Well, yes, that’s true. Just think of that briar in your hand filled with tobacco leaf.

Now, you do not need the Pundit to tell you how that all comes to be: natural, from seed and soil. It is a gift from nature.

That’s not such a big leap, is it?

Here is another pleasant thought to brighten your day: take your pipe and blends in a leather pouch.

Yes, the leather is rather, uhm, natural too.

Take the whole package to your favorite stream and pitch a fly out over the rippling waters, cut with frothing Vs slicing around worn rocks.

Since the Pundit has set the stage, here is one pipe smoker from the past who practiced what the Pundit is preaching:

Ernest Hemingway, the sometimes pipe smoker, and fulltime author with the right words, has a new story in the June 8 issue of The New Yorker.

The sounds in this previously unpublished short story, “Pursuit as Happiness,” have that ring of truth for which he always searched:

“In the morning, when the first daylight from across the bay woke me I got up and started to write a short story. . .It had. . . .in it the waterfront and the things we knew that had happened and I tried to get into it the feeling of the sea and the things we saw and smelled and heard and felt each day.”

A bit of sad news arrived in the June issue of The Pipe Collector, published by the North American Society of Pipe Collectors (highly recommended by the Pundit, if you do not already subscribe).

Inside was the story of the May 9 passing of Patty Tarler, wife of the late Craig Cornell Tarler, and co-founder of Cornell and Diehl, now part of the Laudisi Enterprises ( of Longs, S. C.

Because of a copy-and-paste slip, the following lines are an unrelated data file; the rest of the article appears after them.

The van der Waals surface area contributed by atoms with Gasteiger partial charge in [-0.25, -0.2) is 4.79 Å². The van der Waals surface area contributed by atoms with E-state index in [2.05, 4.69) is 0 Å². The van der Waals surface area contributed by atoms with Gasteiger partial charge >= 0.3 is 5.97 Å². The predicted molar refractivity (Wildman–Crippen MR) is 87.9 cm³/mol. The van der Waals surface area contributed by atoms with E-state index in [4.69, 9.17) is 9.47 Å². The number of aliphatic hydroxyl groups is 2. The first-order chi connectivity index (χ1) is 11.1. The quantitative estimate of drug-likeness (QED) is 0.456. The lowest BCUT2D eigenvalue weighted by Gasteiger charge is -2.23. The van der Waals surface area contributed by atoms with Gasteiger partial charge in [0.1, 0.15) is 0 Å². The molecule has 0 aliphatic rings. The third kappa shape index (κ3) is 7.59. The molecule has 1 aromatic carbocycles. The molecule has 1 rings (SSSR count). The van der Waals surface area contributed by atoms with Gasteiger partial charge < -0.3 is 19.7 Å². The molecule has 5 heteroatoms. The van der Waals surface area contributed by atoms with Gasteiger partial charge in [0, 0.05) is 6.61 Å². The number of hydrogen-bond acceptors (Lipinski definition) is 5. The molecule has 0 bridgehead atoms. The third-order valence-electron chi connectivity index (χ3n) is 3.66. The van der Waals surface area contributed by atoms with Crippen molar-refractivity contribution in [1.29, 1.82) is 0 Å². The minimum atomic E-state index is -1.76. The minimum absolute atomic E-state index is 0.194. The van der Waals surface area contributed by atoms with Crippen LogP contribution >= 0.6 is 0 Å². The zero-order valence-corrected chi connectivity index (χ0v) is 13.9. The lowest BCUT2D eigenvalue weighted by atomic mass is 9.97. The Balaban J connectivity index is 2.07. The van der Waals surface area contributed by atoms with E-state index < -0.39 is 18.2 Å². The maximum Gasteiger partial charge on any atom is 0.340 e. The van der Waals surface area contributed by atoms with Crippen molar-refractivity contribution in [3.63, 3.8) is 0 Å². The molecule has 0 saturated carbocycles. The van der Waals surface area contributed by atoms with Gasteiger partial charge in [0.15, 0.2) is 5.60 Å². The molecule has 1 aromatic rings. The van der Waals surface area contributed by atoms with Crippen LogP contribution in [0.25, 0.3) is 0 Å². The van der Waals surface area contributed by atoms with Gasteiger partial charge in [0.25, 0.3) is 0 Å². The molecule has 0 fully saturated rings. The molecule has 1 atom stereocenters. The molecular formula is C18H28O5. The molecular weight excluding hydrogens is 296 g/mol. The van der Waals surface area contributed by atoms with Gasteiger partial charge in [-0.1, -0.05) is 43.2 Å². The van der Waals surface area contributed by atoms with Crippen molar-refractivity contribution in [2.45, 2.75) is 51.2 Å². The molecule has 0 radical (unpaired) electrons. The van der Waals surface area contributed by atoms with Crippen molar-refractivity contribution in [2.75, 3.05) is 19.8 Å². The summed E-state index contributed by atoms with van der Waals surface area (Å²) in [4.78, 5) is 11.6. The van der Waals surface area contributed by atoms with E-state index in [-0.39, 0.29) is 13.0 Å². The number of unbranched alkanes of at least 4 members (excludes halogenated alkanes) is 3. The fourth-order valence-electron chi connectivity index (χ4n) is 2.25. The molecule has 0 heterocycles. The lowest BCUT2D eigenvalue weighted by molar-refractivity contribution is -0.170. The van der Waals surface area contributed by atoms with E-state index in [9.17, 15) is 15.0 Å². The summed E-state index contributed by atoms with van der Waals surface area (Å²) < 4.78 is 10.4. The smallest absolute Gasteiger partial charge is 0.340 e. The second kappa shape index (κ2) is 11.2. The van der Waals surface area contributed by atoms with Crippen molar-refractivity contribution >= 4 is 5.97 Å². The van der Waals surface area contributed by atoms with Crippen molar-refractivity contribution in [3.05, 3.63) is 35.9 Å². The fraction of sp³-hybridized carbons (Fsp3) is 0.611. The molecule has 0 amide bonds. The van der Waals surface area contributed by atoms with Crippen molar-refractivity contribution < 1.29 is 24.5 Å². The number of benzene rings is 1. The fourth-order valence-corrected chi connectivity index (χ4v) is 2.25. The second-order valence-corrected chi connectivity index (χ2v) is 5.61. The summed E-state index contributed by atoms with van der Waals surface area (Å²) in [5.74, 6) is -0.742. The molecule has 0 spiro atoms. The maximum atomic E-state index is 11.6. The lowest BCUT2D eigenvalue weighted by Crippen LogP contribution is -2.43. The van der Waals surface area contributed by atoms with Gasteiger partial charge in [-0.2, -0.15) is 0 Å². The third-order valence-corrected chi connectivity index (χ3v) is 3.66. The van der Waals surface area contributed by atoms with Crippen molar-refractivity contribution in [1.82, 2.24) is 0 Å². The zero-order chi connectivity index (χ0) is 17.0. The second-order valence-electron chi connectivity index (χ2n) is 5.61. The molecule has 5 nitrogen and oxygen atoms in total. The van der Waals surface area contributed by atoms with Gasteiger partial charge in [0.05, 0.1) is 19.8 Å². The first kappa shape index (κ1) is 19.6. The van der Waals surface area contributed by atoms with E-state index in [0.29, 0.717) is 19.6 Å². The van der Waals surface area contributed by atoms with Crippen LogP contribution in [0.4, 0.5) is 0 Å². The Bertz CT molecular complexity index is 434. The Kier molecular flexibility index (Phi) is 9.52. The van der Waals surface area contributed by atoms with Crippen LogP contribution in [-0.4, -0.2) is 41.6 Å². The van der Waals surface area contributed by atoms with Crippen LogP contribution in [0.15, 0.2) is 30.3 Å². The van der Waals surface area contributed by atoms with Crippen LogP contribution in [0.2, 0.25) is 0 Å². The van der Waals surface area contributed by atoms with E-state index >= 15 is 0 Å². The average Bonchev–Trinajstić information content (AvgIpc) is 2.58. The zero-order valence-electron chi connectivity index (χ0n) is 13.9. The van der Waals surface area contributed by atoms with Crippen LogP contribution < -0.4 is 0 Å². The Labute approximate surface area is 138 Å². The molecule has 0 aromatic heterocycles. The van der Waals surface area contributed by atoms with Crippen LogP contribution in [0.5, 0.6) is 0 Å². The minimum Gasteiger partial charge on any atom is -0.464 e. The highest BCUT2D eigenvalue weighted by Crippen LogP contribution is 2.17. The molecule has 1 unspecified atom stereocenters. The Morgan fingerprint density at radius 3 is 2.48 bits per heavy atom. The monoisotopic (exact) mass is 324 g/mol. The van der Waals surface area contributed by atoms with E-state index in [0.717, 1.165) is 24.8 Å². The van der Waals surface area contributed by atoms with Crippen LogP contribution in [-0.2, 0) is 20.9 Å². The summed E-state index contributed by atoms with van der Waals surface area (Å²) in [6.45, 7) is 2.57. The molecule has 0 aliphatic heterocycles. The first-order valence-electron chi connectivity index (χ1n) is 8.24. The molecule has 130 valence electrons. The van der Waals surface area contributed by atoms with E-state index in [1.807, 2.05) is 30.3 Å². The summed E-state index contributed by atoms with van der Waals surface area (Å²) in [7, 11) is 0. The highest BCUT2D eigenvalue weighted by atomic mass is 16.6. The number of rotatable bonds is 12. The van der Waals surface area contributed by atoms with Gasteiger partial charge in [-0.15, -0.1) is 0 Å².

If you haven’t read the story or history of Cornell & Diehl, you should. It is one of the great American business successes and continues to provide pipe smokers with fine, hand-blended, and batch tobaccos under the guidance of Jeremy Reeves, head blender at C&D.

Shortly after Patty and Craig moved to Morganton, N.C., to be closer to their grandchildren, the couple began blending tobaccos in their garage. They had started that business in a Pennsylvania garage after purchasing the rights of old tobacco recipes from Atlas Blending Corp.

I found them early in their Morganton enterprise and began purchasing their tobaccos. Later, I visited Patty and Craig in Morganton to interview them for a story.

And, even later, Craig and I set out on a lofty project of creating the Pipe Smokers Intelligencer online publication.

The idea behind that short-lived effort was to somehow replicate somewhat that marvelous publication, The Pipe Smokers Ephemeris, founded in 1964 by Tom Dunn of Queens, N.Y., when he started The Universal Coterie of Pipe Smokers.

 The Pipe Smoker’s Ephemeris (TPSE) started with Dunn typing out the journal and grew and grew and grew to the delight of pipe smokers.

Check out the New York Public Library Archives & Manuscripts for more information on Dunn ad TPSE.

Patty was just a grand spirit, always smiling and so interested in the people in her life.

She and Craig both are missed and remembered fondly by the Pundit.

Independence, Nature and Now

1 Response

  • What a fine tribute to the history and culture of tobacco pipes. I too discovered Cornell & Diehl when the Tarlers had it in Morganton, N.C., and was inspired by their rediscovery of burley as a sturdy leaf capable of shining in premium blends at fair prices. Hail to the Tarlers and to Jeremy for keeping the show on the road, and for Laudisi for making it part of their business plan.